Anca Banita’s idea was simple: to create an app which could alert people to illegally dumped rubbish.
Her inspiration was the ‘Let’s do it’ movement, which started in Estonia in 2008 when 50,000 volunteers cleaned up the entire country in just five hours.
Since then, 112 countries and an estimated 13.8 million people have joined the campaign to clean up illegal waste.
When the movement came to Romania, Banita signed on as spokeswoman, becoming the group’s public face. A pilot in August 2015 drew a staggering one million volunteers. As a result, “93 per cent of the trash sites were cleaned,” reports Banita.
The next step was to follow the route which has been a game changer for many start-ups and social enterprises: a crowdfunding campaign. For a fledgling product, a good campaign can open up access to a seed round to support the formation of a company.
Banita started the ‘Swipe away illegal waste!’ campaign, with the goal of raising $36,000.
The money would go towards developing an app to allow users to upload pictures of refuse in their areas, which would be geotagged.
The initial success in the pilot raised expectations of a triumphant run at crowdfunding. Banita’s team received media attention in Romania and made leaflets and a video. She hoped the app could become the official app for the global ‘Let’s do it’ movement.
To raise $36,000, “We needed 3,600 people to give us $10: it sounded easy,” said Banita. “So what could go wrong?” Well, plenty. “I immediately said yes to the plan. This was my first mistake; never say yes until you know what you are getting into,” she said.
Crowdfunding wisdom holds that campaigns need to raise a third of their target in the first two days. But after a month ‘Swipe away illegal waste’ had only managed to scrape together $3,072 from 208 backers.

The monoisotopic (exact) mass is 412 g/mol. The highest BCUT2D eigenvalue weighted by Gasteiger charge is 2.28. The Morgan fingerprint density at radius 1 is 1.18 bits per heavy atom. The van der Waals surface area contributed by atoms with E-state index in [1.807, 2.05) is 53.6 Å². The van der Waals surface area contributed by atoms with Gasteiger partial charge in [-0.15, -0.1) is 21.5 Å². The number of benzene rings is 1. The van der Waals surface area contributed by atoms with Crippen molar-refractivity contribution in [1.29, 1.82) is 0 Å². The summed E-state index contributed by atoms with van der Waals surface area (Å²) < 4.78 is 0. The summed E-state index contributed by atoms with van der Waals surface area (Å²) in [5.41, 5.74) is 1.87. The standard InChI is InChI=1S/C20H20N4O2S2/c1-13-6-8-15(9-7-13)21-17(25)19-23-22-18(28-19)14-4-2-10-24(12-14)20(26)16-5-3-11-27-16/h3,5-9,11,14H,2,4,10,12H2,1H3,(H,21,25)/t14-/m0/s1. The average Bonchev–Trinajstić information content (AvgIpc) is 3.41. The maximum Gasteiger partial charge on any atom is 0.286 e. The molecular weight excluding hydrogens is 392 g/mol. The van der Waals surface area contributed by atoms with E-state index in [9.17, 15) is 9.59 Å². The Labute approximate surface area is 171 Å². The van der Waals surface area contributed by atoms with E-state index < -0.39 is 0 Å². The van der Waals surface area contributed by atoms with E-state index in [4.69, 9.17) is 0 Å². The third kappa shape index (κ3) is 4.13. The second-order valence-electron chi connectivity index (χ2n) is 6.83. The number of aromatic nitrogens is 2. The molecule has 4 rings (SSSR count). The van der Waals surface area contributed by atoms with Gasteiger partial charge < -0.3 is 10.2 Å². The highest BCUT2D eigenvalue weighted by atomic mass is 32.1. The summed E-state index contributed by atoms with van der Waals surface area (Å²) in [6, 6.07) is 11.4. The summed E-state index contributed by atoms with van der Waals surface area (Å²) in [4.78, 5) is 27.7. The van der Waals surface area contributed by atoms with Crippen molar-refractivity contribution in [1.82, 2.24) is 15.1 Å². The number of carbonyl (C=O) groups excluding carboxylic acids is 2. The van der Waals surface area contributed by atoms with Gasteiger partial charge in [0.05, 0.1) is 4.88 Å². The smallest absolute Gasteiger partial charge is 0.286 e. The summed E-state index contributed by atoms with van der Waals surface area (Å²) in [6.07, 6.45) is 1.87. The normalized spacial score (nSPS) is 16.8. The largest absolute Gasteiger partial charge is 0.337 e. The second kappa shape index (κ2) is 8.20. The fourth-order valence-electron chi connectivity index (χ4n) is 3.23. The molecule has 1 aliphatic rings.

Although the campaign escaped the ignominy of going totally unfunded, hitting just 8 per cent of its target was salutary, admits Banita.
“I’d never once screwed up in 27 years. I felt ashamed. I was the face of the campaign – I was everywhere in the media,” she said. “For the whole month, I wanted to disappear. It was a big mark on my image.”
Lessons of failure: plan before executing
“If I could do it differently, I’d plan better” Banita said. “Don’t start anything until you have a clear plan. You can’t make improvements once you’ve started. You have to do a lot of work offline in advance, talk to people, get supporters.”
In other words, “You need a campaign before the campaign.”
Another defect was the lack of basic market research. “Crowdfunding in Romania is not that popular. We had to explain what it was to a lot of people, and fight a lot of mistrust,” Banita said.
In hindsight, the proposed app was not a fit with this type of fundraising. “Crowdfunding works for campaigns with concrete, urgent benefits. We were asking for something a bit more intangible,” said Banita. “Our pitch wasn’t simple: you really need something simple to be a success in crowdfunding.”
As it happens the development of the app was funded anyway, with the help of corporate sponsors.
As bad as it may have felt at the time, Banita’s story is not so uncommon. Like many crowdfunding campaigns, things did not go to plan. One platform IndieGogo expects nine out of 10 to fail.
The episode taught Banita to go easier on herself. “Before the campaign, we were such an inspiration for everyone. I thought everyone would be disappointed when we failed. But they weren’t, and the feeling passed. I learned not to take things [so] seriously.”
“I can accept now that I can screw up from time to time; I can fight the motivation to disappear.”Banita told this story recently at an event in Brussels dedicated to professional failure, hosted by antiheroes, a Belgian consultancy